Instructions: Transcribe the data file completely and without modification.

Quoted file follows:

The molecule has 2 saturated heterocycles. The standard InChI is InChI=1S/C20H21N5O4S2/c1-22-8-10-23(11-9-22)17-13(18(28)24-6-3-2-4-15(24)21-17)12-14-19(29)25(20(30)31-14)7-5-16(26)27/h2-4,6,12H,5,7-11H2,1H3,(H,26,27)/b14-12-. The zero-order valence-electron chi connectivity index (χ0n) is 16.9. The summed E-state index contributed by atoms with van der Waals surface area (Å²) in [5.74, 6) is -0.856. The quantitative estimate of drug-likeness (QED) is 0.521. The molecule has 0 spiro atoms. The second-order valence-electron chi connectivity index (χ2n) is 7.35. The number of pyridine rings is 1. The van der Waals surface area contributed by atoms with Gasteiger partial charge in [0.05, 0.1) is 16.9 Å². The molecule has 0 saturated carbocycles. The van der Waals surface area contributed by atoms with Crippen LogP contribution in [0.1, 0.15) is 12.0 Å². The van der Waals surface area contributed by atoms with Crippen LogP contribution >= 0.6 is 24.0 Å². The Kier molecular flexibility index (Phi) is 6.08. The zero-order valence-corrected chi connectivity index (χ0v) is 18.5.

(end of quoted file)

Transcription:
The molecule has 2 saturated heterocycles. The standard InChI is InChI=1S/C20H21N5O4S2/c1-22-8-10-23(11-9-22)17-13(18(28)24-6-3-2-4-15(24)21-17)12-14-19(29)25(20(30)31-14)7-5-16(26)27/h2-4,6,12H,5,7-11H2,1H3,(H,26,27)/b14-12-. The zero-order valence-electron chi connectivity index (χ0n) is 16.9. The summed E-state index contributed by atoms with van der Waals surface area (Å²) in [5.74, 6) is -0.856. The quantitative estimate of drug-likeness (QED) is 0.521. The molecule has 0 spiro atoms. The second-order valence-electron chi connectivity index (χ2n) is 7.35. The number of pyridine rings is 1. The van der Waals surface area contributed by atoms with Gasteiger partial charge in [0.05, 0.1) is 16.9 Å². The molecule has 0 saturated carbocycles. The van der Waals surface area contributed by atoms with Crippen LogP contribution in [0.1, 0.15) is 12.0 Å². The van der Waals surface area contributed by atoms with Crippen LogP contribution >= 0.6 is 24.0 Å². The Kier molecular flexibility index (Phi) is 6.08. The zero-order valence-corrected chi connectivity index (χ0v) is 18.5.